That said, hopefully clarifying, I'll say that definitely we got an establishment, deep state, military industrial congressional intelligence media complex or whatever to call it, and that's a manifestation of as well as a cause of the insanity, with positive feedback, often financial, driving it, and lack of feedback from the people, which would be largely negative and limiting or tempering now.  What was that movie -- let you life be resistance to the machine?  Meltdown would be like blowing all the fuses and a few wires out instead of burning the building down.  We could lose the nation/state but still have a country left to rebuild from.  Best of bad alternatives?

 

 

Sorry for the gaffe regarding the name you use, Blue Pilgrim.

I don't think so, and perhaps due to my previous immersion in some of the collapse scenarios, shudder at the thought.  Why do you think it might be limited to the circuitry but wouldn't collapse the building itself?   A better alternative would be to make a few key changes before the meltdown happens (though your alternative becomes more likely over time).  Start by reinstating the Glass-Steagall banking separation, which basically says the government will guarantee banking related to the productive, real economy and people's savings, but not the derivatives casino (now estimated at $1.5 quadrillion) most of which would have to be written off.  (And Tulsi is a cosponsor of the Return to Prudent Banking Act).  And do this before the meltdown happens, because it may be very difficult to come out of otherwise.  Several other changes my friends in the Larouche movement (who I've come to know since 2017-2018) advocate seem plausible as well, including a national infrastructure investments bank (which could be capitalized in part with Treasury debt which the Chinese and Japanese hold and would probably be most happy to use for this purpose), and directing large amounts of credit toward infrastructure toward leading sectors of the economy, including "science drivers" like atomic fusion and Moon-Mars missions, and formally joining China's Belt and Road.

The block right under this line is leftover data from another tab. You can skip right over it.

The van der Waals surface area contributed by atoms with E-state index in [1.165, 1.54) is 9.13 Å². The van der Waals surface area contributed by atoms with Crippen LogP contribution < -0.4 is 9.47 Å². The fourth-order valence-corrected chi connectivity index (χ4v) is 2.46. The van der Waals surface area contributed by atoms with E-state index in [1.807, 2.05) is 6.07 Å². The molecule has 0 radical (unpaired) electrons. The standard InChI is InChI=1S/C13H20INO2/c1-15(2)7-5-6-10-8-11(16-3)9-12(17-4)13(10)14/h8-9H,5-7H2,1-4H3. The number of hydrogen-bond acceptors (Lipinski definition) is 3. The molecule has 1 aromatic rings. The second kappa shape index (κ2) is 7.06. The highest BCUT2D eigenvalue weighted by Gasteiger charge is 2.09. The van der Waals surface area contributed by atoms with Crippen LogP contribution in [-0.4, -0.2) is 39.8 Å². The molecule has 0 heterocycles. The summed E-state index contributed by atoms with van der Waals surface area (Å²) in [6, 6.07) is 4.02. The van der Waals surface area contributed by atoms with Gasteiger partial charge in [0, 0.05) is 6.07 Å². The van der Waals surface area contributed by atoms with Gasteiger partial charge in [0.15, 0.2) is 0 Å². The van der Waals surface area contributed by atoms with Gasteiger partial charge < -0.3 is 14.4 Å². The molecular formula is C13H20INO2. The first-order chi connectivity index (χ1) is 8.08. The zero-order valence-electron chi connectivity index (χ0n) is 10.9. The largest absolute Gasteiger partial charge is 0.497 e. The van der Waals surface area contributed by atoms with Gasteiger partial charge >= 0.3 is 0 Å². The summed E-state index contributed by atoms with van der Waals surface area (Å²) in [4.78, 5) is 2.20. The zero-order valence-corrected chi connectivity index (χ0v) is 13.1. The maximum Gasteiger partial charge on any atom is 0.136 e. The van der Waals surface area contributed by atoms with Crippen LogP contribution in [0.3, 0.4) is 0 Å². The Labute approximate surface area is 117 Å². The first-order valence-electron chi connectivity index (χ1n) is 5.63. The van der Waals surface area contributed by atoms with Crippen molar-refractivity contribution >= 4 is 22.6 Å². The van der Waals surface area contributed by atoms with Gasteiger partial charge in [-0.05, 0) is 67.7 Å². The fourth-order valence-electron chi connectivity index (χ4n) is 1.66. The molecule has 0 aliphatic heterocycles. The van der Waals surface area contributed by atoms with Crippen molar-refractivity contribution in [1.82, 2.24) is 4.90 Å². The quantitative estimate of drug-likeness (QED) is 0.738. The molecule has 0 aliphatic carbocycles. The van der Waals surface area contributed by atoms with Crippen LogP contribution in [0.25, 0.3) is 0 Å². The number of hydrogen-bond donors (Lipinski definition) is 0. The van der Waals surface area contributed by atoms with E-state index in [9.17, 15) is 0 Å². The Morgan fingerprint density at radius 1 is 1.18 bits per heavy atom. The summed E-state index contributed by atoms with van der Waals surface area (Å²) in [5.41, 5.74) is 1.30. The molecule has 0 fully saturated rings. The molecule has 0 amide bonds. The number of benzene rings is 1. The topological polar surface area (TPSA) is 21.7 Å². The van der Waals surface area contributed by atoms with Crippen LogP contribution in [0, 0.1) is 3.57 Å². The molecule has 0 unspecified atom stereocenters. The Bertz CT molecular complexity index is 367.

I'm not convinced they are right about the potential for fusion and space exploration currently, but I believe they are correct that this is how economies have developed in the past.  China's and Russia's development policies seem mostly in line with what they are advocating, and it is clear that the Belt and Road initiative itself is an outgrowth of the work they have been doing for decades (e.g. the Silk Road conference Helga Zepp LaRouche helped organize in Beijing in 1996.)